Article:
Over the past two decades, frequent, large, destructive wildfires have claimed hundreds of thousands of acres of land, damaged or destroyed hundreds of homes and structures, caused deaths and injuries and displaced residents for extended periods of time. With continued development throughout the state’s Wildland Urban Interface (WUI) areas, estimated to grow by 300 percent in the next 15 years, the wildfire threat is real and it is not going away. Project Wildfire is designed to reduce and/or prevent the destruction of land, property and lives by raising awareness and educating residents throughout our state.
Homeowners can take steps to protect their property and help alleviate the spread of wildland fires. Many Coloradans living in the foothills in ponderosa and lodgepole forests need to consider the fire-prone nature of these ecosystems.
Due to Colorado’s arid climate and fire-dependent forests, many homeowners and landowners may be particularly vulnerable to wildfires. It is important to keep this threat in mind when buying or building a home.
Fire is unpredictable. If there are weaknesses in your home’s fire protection scheme, fire can gain the upper hand because of some overlooked or seemingly inconsequential factor. By creating wildfire-defensible zones, homes are less vulnerable from this naturally occurring phenomenon and the chance of spreading wildfires is greatly reduced. Learn more from the links below or visit the Colorado State University by clicking here.
International Association of Fire Chief’s RSG Program
USDA Forest Service
U.S. Dept. of the Interior
U.S. Fire Administration
Colorado State University
While there are many tools available to help educate people about Wildfire prevention and the ways to reduce your risk, Colorado REALTORS® strongly believe in tapping into the numerous local programs and fire prevention resources available in communities throughout the state as the most up-to-date, geographically-focused information available to Colorado residents. Through our Project Wildfire Program, Colorado REALTORS® are working in partnership with other like-minded fire prevention organizations across our state to bring education and awareness, as well as access to resources directly to residents in their local communities.
(September 14, 2016) The Summit Association of REALTORS (SAR) Awards Defensible Space Grants. SAR has long been committed to residential fire mitigation efforts. Now it’s time to up its game. “Our board decided to take the next step,” said Sarah Thorsteinson, the CEO of SAR. “Instead of educating we decided to assist.” >>MORE
(July 20, 2016) US Forest Service Praises homeowner’s defensible space while the Beaver Creek Fire is now almost 35,000 acres. >>MORE
REALTORS launch push for wildfire mitigation education in Evergreen (August 6, 2015): Alex Gulledge uses chainsaw on a pole to remove low hanging branches while doing fire mitigation at a home in Pine, Colorado on July 28, 2015. Local fire officials along with the Colorado and mountain area associations of realtors want to educate homeowners on how to properly mitigate private property against wildfire damage. >>MORE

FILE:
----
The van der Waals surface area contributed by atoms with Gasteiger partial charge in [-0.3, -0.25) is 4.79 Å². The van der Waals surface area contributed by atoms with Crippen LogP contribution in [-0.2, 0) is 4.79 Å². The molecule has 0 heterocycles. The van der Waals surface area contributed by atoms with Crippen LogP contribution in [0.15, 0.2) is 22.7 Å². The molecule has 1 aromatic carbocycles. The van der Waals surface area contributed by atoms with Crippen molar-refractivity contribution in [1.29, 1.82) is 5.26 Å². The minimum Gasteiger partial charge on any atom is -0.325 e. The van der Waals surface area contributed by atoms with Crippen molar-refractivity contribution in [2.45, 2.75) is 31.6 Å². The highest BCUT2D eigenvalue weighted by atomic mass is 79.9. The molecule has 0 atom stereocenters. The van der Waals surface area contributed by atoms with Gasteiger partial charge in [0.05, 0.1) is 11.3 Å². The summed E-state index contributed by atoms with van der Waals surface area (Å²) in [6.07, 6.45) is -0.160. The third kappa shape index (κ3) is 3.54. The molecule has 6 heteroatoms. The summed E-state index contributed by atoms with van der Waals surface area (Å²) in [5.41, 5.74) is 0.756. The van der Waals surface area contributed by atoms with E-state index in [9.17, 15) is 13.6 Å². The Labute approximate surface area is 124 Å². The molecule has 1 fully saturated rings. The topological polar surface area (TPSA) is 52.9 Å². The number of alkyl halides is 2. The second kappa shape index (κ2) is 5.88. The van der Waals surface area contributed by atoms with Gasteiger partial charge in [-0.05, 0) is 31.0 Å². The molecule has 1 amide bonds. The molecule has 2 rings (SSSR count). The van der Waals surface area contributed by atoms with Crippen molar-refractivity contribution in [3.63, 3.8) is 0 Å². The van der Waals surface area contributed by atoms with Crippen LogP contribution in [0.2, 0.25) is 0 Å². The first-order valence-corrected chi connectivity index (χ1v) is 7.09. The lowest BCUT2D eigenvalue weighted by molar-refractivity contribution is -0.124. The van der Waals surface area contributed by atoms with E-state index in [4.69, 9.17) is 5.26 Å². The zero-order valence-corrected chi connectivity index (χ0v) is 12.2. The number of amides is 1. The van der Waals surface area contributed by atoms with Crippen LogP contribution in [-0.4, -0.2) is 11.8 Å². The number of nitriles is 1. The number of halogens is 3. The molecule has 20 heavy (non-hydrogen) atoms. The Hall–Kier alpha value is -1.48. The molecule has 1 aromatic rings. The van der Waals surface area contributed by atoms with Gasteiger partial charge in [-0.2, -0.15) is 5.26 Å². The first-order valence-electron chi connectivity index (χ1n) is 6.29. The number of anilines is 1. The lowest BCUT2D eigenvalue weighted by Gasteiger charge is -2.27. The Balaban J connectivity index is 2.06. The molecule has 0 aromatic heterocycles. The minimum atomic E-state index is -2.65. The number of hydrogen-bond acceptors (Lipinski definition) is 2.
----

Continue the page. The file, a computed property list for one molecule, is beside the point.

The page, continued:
Study Shows People Are Aware of Wildfire Danger (August 3, 2015): People living in areas at high risk for wildfires are aware of the danger but underestimate the peril when compared with firefighting professionals, according to a new study led by a University of Colorado researcher. >>MORE
Colorado Association of REALTORS® Launches Colorado Project Wildfire (July 28 2015): Consumer education and awareness program designed to help reduce and prevent destruction of land, property, and lives from wildfires. >>MORE
Summit County Set to Start Summer Chipping Program (June 29 2015): Summit County’s wood chipping program is set to go, with crews coming out to neighborhoods starting June 29. Crews will make two sweeps through each neighborhood between June and October, picking up piles of unwanted slash from the curb. >>MORE
Fire Crews Prepare For Average, Above Average Wildfire Season (April 2015): Wildfire experts are predicting that Colorado will experience an average to above average wildfire season this year. They need aerial support to attack fires and limit damage. That requires training. About a dozen agencies gathered at Buckley Air Force Base in Aurora on Friday morning to participate in aerial wildfire training. That training happens about once a year. >>MORE
Wildfire season starts slow for 2nd year in a row (April 2015): Western wildfires have always been shape-shifting beasts, roaring to life wherever there is hot and dry weather, wind and fuel. But last year’s relatively cool and wet summer brought relief to parts of the region — including Colorado — that had been especially hard the previous few years. >>MORE
Stay up-to-date on wildfire issues
View this interactive map to get an idea of your risk.
Colorado REALTORS® are working in partnership with other like-minded fire prevention organizations across our state to bring education and awareness, as well as access to resources directly to residents in their local communities.